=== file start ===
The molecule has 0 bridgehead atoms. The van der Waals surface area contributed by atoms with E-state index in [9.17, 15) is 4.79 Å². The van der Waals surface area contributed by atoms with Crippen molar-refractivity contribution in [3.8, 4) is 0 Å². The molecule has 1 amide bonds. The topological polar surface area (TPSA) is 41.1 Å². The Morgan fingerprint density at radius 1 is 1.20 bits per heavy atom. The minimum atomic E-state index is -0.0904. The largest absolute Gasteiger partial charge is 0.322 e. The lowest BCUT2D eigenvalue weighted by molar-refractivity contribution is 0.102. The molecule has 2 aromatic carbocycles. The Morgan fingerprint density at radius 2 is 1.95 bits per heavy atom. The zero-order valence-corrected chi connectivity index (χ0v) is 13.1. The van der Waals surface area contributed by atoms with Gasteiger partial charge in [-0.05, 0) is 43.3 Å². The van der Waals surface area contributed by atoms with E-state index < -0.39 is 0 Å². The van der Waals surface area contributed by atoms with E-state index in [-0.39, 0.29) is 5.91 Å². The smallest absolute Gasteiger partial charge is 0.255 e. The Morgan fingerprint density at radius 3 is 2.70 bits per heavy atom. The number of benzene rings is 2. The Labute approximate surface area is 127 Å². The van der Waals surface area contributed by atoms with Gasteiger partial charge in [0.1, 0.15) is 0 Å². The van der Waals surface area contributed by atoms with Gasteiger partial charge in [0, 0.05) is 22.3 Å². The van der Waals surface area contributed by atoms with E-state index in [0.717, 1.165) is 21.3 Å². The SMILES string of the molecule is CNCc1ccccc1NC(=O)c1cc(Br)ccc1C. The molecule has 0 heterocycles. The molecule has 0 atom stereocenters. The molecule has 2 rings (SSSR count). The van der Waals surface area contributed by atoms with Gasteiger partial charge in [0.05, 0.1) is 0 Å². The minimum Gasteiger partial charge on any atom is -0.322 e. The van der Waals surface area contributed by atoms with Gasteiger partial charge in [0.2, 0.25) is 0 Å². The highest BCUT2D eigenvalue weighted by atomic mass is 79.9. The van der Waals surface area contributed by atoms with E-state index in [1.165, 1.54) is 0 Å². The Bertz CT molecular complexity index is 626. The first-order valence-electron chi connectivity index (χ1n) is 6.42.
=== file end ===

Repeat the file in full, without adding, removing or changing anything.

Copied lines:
The molecule has 0 bridgehead atoms. The van der Waals surface area contributed by atoms with E-state index in [9.17, 15) is 4.79 Å². The van der Waals surface area contributed by atoms with Crippen molar-refractivity contribution in [3.8, 4) is 0 Å². The molecule has 1 amide bonds. The topological polar surface area (TPSA) is 41.1 Å². The Morgan fingerprint density at radius 1 is 1.20 bits per heavy atom. The minimum atomic E-state index is -0.0904. The largest absolute Gasteiger partial charge is 0.322 e. The lowest BCUT2D eigenvalue weighted by molar-refractivity contribution is 0.102. The molecule has 2 aromatic carbocycles. The Morgan fingerprint density at radius 2 is 1.95 bits per heavy atom. The zero-order valence-corrected chi connectivity index (χ0v) is 13.1. The van der Waals surface area contributed by atoms with Gasteiger partial charge in [-0.05, 0) is 43.3 Å². The van der Waals surface area contributed by atoms with E-state index < -0.39 is 0 Å². The van der Waals surface area contributed by atoms with E-state index in [-0.39, 0.29) is 5.91 Å². The smallest absolute Gasteiger partial charge is 0.255 e. The Morgan fingerprint density at radius 3 is 2.70 bits per heavy atom. The number of benzene rings is 2. The Labute approximate surface area is 127 Å². The van der Waals surface area contributed by atoms with Gasteiger partial charge in [0.1, 0.15) is 0 Å². The van der Waals surface area contributed by atoms with Gasteiger partial charge in [0, 0.05) is 22.3 Å². The van der Waals surface area contributed by atoms with E-state index in [0.717, 1.165) is 21.3 Å². The SMILES string of the molecule is CNCc1ccccc1NC(=O)c1cc(Br)ccc1C. The molecule has 0 heterocycles. The molecule has 0 atom stereocenters. The molecule has 2 rings (SSSR count). The van der Waals surface area contributed by atoms with Gasteiger partial charge in [0.05, 0.1) is 0 Å². The minimum Gasteiger partial charge on any atom is -0.322 e. The van der Waals surface area contributed by atoms with Gasteiger partial charge in [0.2, 0.25) is 0 Å². The highest BCUT2D eigenvalue weighted by atomic mass is 79.9. The van der Waals surface area contributed by atoms with E-state index in [1.165, 1.54) is 0 Å². The Bertz CT molecular complexity index is 626. The first-order valence-electron chi connectivity index (χ1n) is 6.42.